Summary and Keywords
In the previous centuries, religion had been losing its prominent role in society, but its relationship to the modern democratic state is still among the most fundamental questions of political philosophy. Secularism is commonly described with label of “the separation of Church and state,” but the idea of the state disconnectedness from religion is a much more complex a phenomenon than this term suggests. A secular state must “manage” the relationship between religion and state institutions in a way that makes religion both subject to specific disabilities and singling out for special treatment.
Modern secularism has several different faces: Political secularism, economic secularism, educational secularism, ethical secularism, scientific secularism, and religious criticism are all different modes of secularism. Political secularism is the key mode among these, because it is a precondition of the pursuit of the other modes.
Political secularism has three essential elements: politics, religion, and their separation. Consequently, different conceptions of secularism will provide different and rival versions of the core concept, political secularism, depending on how they define politics, religion, and separation.
Secularism can refer to different levels of the state: to its ends (a theocracy is the exact opposite of a secular state in this regard); its institutions (the connectedness/disconnectedness of the state’s institutions with that of the Church); its laws/public policies (the state’s regulation of religion and religious activities); its source of legitimacy (what is the final source of the legitimacy of the state); the justification of its public policies/laws (what justification is given to state laws/public policies); the level of power and jurisdiction (whether the state is the only sovereign on its territory or sovereignty is shared with the Church); and its symbolic dimension (whether the state symbolically supports any religious groups).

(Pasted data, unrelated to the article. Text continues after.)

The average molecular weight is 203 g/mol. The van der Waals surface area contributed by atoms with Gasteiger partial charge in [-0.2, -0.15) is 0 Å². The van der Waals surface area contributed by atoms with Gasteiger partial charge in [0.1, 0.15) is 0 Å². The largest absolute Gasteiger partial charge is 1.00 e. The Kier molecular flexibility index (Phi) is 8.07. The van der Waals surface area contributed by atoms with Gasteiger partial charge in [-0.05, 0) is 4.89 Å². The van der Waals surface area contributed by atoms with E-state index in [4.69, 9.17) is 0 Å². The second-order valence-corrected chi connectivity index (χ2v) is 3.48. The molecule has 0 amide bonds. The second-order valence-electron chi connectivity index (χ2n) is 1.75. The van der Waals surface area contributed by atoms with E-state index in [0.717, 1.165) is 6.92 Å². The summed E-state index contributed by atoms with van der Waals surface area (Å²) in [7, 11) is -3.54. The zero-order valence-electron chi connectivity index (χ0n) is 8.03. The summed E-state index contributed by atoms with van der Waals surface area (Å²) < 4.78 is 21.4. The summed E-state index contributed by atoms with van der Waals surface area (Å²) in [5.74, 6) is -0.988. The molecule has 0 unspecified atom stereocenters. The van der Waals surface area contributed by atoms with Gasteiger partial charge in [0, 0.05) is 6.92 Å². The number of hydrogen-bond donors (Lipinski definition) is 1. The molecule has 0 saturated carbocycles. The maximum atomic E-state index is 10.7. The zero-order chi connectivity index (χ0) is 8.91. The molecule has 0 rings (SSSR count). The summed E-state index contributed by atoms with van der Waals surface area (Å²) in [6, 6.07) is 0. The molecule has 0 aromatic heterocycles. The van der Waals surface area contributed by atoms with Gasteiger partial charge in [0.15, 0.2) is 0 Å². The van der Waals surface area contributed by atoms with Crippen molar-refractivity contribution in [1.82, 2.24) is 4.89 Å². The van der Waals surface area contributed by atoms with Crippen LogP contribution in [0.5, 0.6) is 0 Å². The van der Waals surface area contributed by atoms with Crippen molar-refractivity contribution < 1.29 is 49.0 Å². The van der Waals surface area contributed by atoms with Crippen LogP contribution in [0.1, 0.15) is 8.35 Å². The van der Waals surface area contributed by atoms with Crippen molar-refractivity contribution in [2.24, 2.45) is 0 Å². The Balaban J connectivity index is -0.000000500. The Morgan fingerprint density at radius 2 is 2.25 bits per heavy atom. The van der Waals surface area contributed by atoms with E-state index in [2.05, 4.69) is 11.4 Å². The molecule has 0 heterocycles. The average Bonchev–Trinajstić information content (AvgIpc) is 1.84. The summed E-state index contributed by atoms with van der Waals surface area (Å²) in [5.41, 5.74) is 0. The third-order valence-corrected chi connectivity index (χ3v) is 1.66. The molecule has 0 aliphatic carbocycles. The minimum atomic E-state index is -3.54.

The function of political secularism is to prevent at least four different kinds of problems: It must protect the religious freedom of believers on its territory, and religion must be protected from politics, but the state must be also protected from religion. In addition, there is a possible problem on the symbolic level, with the state’s official endorsement of religion.
Political secularism must also satisfy important normative principles. The most important of these are freedom of conscience and the principle of state neutrality. To satisfy these principles/normative requirements, the secular state must manage religion in a way that it keeps a principled distance on the aforementioned levels, but it must also protect and accommodate religion so it does not suffer unfair disadvantages. The upshot is that a secular state will be incompatible with either full religious establishment and the radical separation of Church and state—regimes that satisfy political secularism will take place somewhere between these two poles.
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